Questions about Fountas and Pinnell Teaching Systems

This back-to-school season the Fountas & Pinnell Forum at has received a swarm of implementation questions for Leveled Literacy Intervention, the Benchmark Assessment System, and other Fountas and Pinnell teaching systems such as The Continuum of Literacy Learning. Below are some of the top questions we have received and answers to help you start the new school year right!

As always, we welcome and appreciate your feedback and questions! You can post your questions to the Fountas & Pinnell Community of educators by using the "Forums" link at the top of our blog, or just click here to see a list of all the conversation threads in our forums.


Forum Questions about Fountas & Pinnell teaching systems

Benchmark Assessment System - 1st Edition vs 2nd Edition
Question: What are the differences between the two kits? Are the passages the same?

Answer: This page summarizes the changes between the first and second editions of Benchmark: Overall they are largely the same; the 2nd edition provides enhancements for ease of use (improved Assessment Guide format) and information on working with specific student populations (ELL, Special Education - for example). No new little books have been added, but slight adjustments have been made to the running word counts in the upper-level nonfiction books.  The Pre-K Continuum has also been added.

If you are transitioning from the old Benchmark edition to the new one, you can order a BAS 2nd Edition Compatibility Package. If you do not plan to implement the 2nd Edition alongside the 1st Edition you do not need this package. We recommend that you continue to use your system as you do now. If you plan to use the 2nd Edition system alongside the 1st Edition, the package will allow you to have consistency across systems. We recommend that you request the Compatibility Pack.

Progressing through Benchmark Assessment levels:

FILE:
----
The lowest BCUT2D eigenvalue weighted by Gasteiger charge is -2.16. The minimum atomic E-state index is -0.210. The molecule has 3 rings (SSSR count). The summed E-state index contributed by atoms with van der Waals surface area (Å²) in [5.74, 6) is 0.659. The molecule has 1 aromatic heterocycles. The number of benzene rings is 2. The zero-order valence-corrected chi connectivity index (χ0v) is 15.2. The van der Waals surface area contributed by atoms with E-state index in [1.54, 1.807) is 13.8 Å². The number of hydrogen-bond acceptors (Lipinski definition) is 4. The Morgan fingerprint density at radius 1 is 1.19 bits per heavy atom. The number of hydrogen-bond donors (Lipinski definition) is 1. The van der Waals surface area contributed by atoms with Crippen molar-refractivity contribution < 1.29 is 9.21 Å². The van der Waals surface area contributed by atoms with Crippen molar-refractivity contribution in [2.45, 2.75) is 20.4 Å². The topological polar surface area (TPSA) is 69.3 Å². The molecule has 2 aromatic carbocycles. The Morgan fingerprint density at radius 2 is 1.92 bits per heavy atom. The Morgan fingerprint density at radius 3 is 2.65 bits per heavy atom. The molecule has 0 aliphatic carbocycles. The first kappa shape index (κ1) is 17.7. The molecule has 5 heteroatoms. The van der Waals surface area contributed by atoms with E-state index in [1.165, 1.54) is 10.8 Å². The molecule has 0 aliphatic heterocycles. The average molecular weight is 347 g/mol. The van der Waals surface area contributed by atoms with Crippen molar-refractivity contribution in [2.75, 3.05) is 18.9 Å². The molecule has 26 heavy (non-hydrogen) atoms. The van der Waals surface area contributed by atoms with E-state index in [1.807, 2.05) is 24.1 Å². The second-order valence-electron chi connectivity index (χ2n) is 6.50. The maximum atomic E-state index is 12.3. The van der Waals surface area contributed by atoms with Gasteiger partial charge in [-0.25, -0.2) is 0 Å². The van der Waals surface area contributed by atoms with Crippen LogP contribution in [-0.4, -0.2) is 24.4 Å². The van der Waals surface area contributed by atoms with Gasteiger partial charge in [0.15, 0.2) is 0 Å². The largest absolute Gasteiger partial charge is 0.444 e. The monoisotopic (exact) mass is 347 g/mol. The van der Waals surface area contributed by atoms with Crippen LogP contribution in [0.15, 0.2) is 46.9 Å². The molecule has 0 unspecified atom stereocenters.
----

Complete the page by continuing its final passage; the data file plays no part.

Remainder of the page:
I have a second grade group who has all had Reading Recovery and did not progress. They Benchmarked at level D and have gone through the 10 green lessons with average of 93% accuracy. When we moved to level E this week, they scored in the 83% range on the first Running Record. Because I worked with them so intensely, I have a feeling that when their time comes up to be tested, they will need additional special education services. My question is: "Should I progress through level E or do the level D in the blue system so they can be successful?" Your thoughts, please??

Answer: You are on the right track with wanting your second graders to be successful. Children need success to learn. Perhaps more time reading at Level D from the Blue System would be beneficial. You could also try more Level E books and increase your level of support in the introductions and their first reading of the new book.

It would be helpful to do another study of their reading records from the 10 green lessons to see if there are any patterns emerging and compare your findings with how readers are processing text in the Continuum of Literacy Learning at Level D. The introductory paragraph to Level D gives important information about readers at this level (not to be missed).

Also, as you examine the reading records over the last ten lessons, go through the behaviors and understandings to notice, teach and support that are listed in the Continuum with this group in mind. Have you analyzed these reading records with a colleague? Sometimes having several people interpret and discuss the reading records sheds more light and gives new direction for your teaching. How much are these second graders reading when they are not with you? They need increased time with easy book.

Question: We are testing students using the Benchmark system in grades 1 and 2. Many of the students scores are falling below 90% at the Level A. Where do we start with them? Are we able to use the LLI with them? If so, what level do we start on?

Answer: Yes - you could use the Orange System of LLI for your students who are reading below A and start at the beginning of the System because you will be reading to them and with them before you ask them to read a text by themselves. This support will help them read Level A texts independently.


Teaching phonics for kindergarten:
I am wondering if anyone uses the Phonics Lessons in their Kindergarten, Gr.1, or Gr. 2 classroom...I am teaching a K-2 class and am trying to choose a Phonics/Spelling program and am wondering if you have found it comprehensive enough to teach sight words, spelling and phonics?